Though, it's possible that by suggesting a particular scenario, I'm really just confusing the issue. Ultimately, what I'd like to do is to discuss and possibly even establish the story and state of the Blues. I know we won't be getting to their full story for years yet, but if it's even possible that they may interact with the frame narratives at all, it's important to at least know a little bit about them. I guess to start with, do you have any ideas for the following questions:

What is the physical status of the Blues by the end of the Third Age? (Both alive, both dead, one of each)

Have the Blues remained together during their careers, or have they gone separate ways?

Where did the Blues end up, and where have they traveled?

Were the Blues successful in hindering Sauron?

What is the moral status of the Blues by the end of the Third Age? (Both uncorrupted, both fallen, one of each)
 

Haerangil

Well-Known Member
Well... if they failed, then i think it must have been in a way that totally differs from Radagasts or Sarumans path... i mean, they could have done both, drawn away many of the enemies resources and yet still have failed in their spiritual mission...
the so called magical cults or traditions they created may have played their role in that sucess/failiure...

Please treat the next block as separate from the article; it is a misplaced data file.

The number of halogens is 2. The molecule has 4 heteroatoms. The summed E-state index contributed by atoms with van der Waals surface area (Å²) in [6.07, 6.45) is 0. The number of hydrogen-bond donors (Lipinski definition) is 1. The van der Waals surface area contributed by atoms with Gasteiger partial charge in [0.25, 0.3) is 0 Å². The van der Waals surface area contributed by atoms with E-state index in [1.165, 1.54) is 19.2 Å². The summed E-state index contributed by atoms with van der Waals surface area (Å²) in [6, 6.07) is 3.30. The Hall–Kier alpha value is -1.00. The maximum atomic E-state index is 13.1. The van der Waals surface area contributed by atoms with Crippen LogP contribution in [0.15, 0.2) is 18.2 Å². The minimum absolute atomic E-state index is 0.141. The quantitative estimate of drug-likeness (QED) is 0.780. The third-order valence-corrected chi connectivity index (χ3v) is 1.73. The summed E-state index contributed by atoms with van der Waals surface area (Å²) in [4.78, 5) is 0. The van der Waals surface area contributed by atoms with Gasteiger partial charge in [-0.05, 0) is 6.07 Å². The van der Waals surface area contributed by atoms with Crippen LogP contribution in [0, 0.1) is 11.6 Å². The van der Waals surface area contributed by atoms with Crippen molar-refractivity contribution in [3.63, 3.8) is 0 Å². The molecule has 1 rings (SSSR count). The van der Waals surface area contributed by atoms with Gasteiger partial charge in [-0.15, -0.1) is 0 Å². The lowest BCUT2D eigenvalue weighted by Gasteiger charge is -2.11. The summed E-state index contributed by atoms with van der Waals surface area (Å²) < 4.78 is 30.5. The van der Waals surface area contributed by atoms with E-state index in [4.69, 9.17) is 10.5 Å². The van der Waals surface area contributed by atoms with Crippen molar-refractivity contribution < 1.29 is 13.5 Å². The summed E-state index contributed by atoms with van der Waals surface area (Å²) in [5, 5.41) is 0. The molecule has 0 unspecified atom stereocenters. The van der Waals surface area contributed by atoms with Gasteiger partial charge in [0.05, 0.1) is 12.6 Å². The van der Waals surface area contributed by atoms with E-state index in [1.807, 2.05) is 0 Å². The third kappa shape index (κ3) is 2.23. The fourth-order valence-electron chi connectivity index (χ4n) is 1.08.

I just think if one wants to go that path, they need a really good story... to believably and rationally explain how and why they had both, some sucess and some leaving their true path.
 

JJ48

Active Member
I just think if one wants to go that path, they need a really good story... to believably and rationally explain how and why they had both, some sucess and some leaving their true path.
And that's what we're trying to establish here.
 

JJ48

Active Member
Well, how much story is too much story? Where do we draw the line where the Frame eclipses the main story?
This wouldn't be the Frame, or even necessarily in the Frame. Rather, I think we need the basic story of the Blue Wizards so that if they appear or are mentioned in the frame, they can at least be portrayed consistently with their eventual story.
 

Kathrin

Active Member
Would there be a place for them in the second age maybe? Where you have the heavy focus on the humans in Numénor on the one hand, and the humans staying in middle earth, and in the extreme under the influence of our baddies, in Rhûn and Harad? Might be worth looking at other humans than just Numénoreans.. and the blue wizards could be a power in those conflicts.
 

Kathrin

Active Member
Palando&Alatar.jpg